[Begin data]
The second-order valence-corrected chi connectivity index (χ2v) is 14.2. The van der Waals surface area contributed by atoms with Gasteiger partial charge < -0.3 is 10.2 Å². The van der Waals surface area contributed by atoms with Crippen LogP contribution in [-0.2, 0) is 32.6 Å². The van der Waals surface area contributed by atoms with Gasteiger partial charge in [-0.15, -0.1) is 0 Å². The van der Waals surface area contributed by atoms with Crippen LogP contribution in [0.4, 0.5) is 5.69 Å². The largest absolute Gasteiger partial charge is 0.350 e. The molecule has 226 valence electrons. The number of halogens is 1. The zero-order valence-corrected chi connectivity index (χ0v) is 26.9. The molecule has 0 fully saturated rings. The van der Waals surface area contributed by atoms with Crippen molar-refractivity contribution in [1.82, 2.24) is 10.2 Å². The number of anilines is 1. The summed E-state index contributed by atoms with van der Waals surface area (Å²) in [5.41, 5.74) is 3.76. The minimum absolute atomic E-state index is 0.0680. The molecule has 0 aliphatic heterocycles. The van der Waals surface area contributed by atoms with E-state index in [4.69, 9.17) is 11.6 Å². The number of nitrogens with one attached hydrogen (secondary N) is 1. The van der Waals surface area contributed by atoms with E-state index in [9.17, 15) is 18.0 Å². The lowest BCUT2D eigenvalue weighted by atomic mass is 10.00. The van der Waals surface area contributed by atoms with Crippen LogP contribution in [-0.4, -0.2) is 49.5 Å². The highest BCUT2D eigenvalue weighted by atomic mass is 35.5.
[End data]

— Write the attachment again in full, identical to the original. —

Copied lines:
The second-order valence-corrected chi connectivity index (χ2v) is 14.2. The van der Waals surface area contributed by atoms with Gasteiger partial charge < -0.3 is 10.2 Å². The van der Waals surface area contributed by atoms with Crippen LogP contribution in [-0.2, 0) is 32.6 Å². The van der Waals surface area contributed by atoms with Gasteiger partial charge in [-0.15, -0.1) is 0 Å². The van der Waals surface area contributed by atoms with Crippen LogP contribution in [0.4, 0.5) is 5.69 Å². The largest absolute Gasteiger partial charge is 0.350 e. The molecule has 226 valence electrons. The number of halogens is 1. The zero-order valence-corrected chi connectivity index (χ0v) is 26.9. The molecule has 0 fully saturated rings. The van der Waals surface area contributed by atoms with Crippen molar-refractivity contribution in [1.82, 2.24) is 10.2 Å². The number of anilines is 1. The summed E-state index contributed by atoms with van der Waals surface area (Å²) in [5.41, 5.74) is 3.76. The minimum absolute atomic E-state index is 0.0680. The molecule has 0 aliphatic heterocycles. The van der Waals surface area contributed by atoms with E-state index in [4.69, 9.17) is 11.6 Å². The number of nitrogens with one attached hydrogen (secondary N) is 1. The van der Waals surface area contributed by atoms with E-state index in [9.17, 15) is 18.0 Å². The lowest BCUT2D eigenvalue weighted by atomic mass is 10.00. The van der Waals surface area contributed by atoms with Crippen LogP contribution in [-0.4, -0.2) is 49.5 Å². The highest BCUT2D eigenvalue weighted by atomic mass is 35.5.